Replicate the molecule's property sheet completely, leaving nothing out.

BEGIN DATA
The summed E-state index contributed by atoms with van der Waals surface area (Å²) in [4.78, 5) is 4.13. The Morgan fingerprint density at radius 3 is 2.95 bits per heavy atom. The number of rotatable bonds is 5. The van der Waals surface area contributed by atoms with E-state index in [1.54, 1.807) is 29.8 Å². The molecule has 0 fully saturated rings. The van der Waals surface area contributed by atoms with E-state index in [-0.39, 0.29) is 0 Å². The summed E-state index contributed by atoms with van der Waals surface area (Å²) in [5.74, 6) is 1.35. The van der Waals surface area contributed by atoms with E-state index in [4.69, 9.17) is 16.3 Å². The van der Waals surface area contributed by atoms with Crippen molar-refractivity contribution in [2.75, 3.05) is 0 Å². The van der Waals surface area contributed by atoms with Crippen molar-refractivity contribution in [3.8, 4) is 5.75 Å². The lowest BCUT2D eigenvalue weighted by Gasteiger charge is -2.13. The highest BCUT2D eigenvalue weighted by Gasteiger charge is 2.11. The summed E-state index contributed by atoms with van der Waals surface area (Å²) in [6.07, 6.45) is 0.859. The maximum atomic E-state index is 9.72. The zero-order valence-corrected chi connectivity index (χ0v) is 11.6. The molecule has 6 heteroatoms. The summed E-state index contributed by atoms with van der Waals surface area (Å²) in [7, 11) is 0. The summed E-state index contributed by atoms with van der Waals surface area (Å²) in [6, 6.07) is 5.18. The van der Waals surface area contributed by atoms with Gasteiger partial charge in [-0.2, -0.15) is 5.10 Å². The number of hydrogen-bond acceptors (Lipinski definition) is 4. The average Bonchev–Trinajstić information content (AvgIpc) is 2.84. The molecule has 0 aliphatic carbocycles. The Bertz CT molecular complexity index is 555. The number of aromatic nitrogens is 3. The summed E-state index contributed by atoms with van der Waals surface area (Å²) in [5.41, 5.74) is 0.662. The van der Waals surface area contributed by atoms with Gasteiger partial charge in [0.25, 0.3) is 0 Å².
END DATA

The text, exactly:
The summed E-state index contributed by atoms with van der Waals surface area (Å²) in [4.78, 5) is 4.13. The Morgan fingerprint density at radius 3 is 2.95 bits per heavy atom. The number of rotatable bonds is 5. The van der Waals surface area contributed by atoms with E-state index in [1.54, 1.807) is 29.8 Å². The molecule has 0 fully saturated rings. The van der Waals surface area contributed by atoms with E-state index in [-0.39, 0.29) is 0 Å². The summed E-state index contributed by atoms with van der Waals surface area (Å²) in [5.74, 6) is 1.35. The van der Waals surface area contributed by atoms with E-state index in [4.69, 9.17) is 16.3 Å². The van der Waals surface area contributed by atoms with Crippen molar-refractivity contribution in [2.75, 3.05) is 0 Å². The van der Waals surface area contributed by atoms with Crippen molar-refractivity contribution in [3.8, 4) is 5.75 Å². The lowest BCUT2D eigenvalue weighted by Gasteiger charge is -2.13. The highest BCUT2D eigenvalue weighted by Gasteiger charge is 2.11. The summed E-state index contributed by atoms with van der Waals surface area (Å²) in [6.07, 6.45) is 0.859. The maximum atomic E-state index is 9.72. The zero-order valence-corrected chi connectivity index (χ0v) is 11.6. The molecule has 6 heteroatoms. The summed E-state index contributed by atoms with van der Waals surface area (Å²) in [7, 11) is 0. The summed E-state index contributed by atoms with van der Waals surface area (Å²) in [6, 6.07) is 5.18. The van der Waals surface area contributed by atoms with Gasteiger partial charge in [-0.2, -0.15) is 5.10 Å². The number of hydrogen-bond acceptors (Lipinski definition) is 4. The average Bonchev–Trinajstić information content (AvgIpc) is 2.84. The molecule has 0 aliphatic carbocycles. The Bertz CT molecular complexity index is 555. The number of aromatic nitrogens is 3. The summed E-state index contributed by atoms with van der Waals surface area (Å²) in [5.41, 5.74) is 0.662. The van der Waals surface area contributed by atoms with Gasteiger partial charge in [0.25, 0.3) is 0 Å².